After three decades of explosive growth, China's economy is slowing, sending jitters across global financial markets.
So if China stumbles into a hard landing, how bad will the rest of the world fall?
According to HSBC economist Frederic Neumann, a slowdown in the Chinese economy is "not exactly the end of it all."
Possible clues to China's fate could be gauged from how the world reacted to Japan's economic malaise, he reckons.
At the end of the 1980s, Japan's contribution to global gross domestic product was about the same as China does today.
While the Japanese economy has failed to muster meaningful growth since then, the world "sailed on with barely a blip in the 1990s" after Japan's boom and stumble in the decade before, Neumann noted in a report.
China's share of the world's growth in terms of purchasing power parity has jumped to well over 16 per cent from 10 per cent in the past decade while its share of global GDP in U.S. dollar terms has also tripled in the same period to just under 15 per cent last year .
"So, if Chinese demand stumbles, would this knock out world growth? Not necessarily. Take the example of Japan in 1989 when the bubble burst. At the time, its share of global USD GDP was a touch above 15 per cent. The subsequent slowdown, however, didn't push the world to the brink."
China imports have grown dramatically but as a major export hub, but the share of retained merchandise imports in China's GDP is lower than Japan's today, wrote Neumann.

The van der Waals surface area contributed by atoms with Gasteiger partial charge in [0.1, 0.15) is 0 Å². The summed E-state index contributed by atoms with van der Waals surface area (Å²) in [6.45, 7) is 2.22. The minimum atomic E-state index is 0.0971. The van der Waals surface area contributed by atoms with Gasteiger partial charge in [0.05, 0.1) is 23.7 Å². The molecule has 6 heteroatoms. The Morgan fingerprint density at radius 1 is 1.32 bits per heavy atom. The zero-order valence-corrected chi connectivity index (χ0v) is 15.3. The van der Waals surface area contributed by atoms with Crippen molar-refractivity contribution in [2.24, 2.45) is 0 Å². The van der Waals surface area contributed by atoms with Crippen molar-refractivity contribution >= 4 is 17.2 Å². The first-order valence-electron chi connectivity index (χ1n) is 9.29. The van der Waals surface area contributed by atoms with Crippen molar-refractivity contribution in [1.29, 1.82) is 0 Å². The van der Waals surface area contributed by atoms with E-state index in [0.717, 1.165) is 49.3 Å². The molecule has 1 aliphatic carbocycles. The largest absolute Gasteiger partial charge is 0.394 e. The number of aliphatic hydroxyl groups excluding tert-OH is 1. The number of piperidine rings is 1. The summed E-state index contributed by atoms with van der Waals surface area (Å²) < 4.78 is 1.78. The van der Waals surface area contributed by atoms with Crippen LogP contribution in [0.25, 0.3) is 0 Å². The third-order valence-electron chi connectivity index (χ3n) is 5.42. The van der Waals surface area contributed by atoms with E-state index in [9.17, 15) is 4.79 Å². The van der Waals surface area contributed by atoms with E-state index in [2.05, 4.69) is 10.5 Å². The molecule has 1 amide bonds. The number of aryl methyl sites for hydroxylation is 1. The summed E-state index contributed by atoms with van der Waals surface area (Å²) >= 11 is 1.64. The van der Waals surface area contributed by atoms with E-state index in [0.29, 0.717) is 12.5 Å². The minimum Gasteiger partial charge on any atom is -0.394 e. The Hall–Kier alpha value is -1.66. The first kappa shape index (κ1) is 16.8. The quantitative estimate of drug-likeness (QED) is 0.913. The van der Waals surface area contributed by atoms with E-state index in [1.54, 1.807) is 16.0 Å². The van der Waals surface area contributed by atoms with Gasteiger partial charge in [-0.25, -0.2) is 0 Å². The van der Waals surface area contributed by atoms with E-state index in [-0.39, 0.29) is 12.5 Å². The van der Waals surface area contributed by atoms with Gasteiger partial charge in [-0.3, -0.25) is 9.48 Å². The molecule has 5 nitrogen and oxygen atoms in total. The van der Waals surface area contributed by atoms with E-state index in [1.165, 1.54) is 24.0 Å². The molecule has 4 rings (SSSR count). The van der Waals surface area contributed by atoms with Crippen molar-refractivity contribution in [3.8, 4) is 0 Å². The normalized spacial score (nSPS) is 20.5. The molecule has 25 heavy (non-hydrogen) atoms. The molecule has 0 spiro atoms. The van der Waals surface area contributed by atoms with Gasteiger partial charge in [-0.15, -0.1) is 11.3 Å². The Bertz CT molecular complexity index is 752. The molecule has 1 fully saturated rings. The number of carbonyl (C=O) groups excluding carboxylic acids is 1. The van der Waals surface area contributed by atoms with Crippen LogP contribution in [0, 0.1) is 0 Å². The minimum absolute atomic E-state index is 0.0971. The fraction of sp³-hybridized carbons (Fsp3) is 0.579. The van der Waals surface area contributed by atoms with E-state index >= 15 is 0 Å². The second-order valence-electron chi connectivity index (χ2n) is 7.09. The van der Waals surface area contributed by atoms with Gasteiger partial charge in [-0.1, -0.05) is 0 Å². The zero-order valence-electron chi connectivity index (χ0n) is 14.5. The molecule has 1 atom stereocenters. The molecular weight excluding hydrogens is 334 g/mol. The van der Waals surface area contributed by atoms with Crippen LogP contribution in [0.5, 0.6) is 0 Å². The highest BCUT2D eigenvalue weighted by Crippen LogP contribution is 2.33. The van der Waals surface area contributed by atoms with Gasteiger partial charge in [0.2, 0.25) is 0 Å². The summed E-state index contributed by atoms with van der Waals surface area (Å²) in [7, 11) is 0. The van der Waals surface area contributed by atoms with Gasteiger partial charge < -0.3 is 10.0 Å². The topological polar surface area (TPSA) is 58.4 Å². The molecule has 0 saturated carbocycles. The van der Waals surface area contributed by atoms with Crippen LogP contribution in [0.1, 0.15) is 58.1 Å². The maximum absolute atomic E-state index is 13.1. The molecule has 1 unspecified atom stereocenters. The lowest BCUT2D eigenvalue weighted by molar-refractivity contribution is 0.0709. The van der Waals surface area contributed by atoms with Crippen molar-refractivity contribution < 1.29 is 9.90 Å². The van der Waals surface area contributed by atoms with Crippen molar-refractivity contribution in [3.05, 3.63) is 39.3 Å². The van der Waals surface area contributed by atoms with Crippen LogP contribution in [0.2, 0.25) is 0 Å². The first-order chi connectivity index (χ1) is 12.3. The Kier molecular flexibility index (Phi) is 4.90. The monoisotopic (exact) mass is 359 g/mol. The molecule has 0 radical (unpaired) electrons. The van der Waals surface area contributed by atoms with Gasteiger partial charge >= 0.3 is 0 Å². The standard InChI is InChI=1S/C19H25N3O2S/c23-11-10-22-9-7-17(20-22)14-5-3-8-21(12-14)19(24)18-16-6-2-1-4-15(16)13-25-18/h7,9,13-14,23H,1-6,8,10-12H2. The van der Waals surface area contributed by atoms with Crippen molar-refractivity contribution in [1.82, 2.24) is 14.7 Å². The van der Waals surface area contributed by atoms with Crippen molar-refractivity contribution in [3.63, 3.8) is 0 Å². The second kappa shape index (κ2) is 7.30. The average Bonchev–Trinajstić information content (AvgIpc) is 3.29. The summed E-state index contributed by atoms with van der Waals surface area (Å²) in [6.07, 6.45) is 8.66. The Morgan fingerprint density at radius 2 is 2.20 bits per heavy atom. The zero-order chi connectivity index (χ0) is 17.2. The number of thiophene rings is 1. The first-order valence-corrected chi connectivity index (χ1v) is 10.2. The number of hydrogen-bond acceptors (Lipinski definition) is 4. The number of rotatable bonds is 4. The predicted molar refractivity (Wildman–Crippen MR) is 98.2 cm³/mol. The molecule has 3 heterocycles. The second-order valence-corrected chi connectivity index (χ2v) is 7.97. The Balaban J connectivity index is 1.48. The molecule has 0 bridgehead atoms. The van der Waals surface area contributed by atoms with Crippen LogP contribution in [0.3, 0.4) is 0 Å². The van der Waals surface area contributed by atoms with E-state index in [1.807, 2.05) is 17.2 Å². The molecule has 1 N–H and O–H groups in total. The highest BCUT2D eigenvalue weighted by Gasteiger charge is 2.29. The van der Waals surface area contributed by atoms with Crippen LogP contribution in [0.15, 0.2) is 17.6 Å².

A significant share (30 per cent by some estimates) of China's imports are components used for exports and thus not subject to swings in local demand, Neumann believes.
"From this perspective, then, China may not be quite as important a global growth driver as often thought."
That's not to say all is hunky dory. Neumann lists three caveats:
1. Business cycles are more synchronised today than they were in the 1980s, so a Chinese slowdown may matter more.
2. The rest of the world looks a lot wobblier today than it did in the later 1980s or early 1990s.
3. China, given the investment-centred nature of its growth, is a larger buyer of commodities than Japan ever was; raw material exporters are certainly suffering already.
Even though there are concerns about China's financial markets, the country is a net saver, which limits direct exposure for foreign investors, argues Neumann.
China is also unlikely to aggressively lower the value of the yuan.
"In fact, China may be more insulated financially thanks to capital controls than Japan was."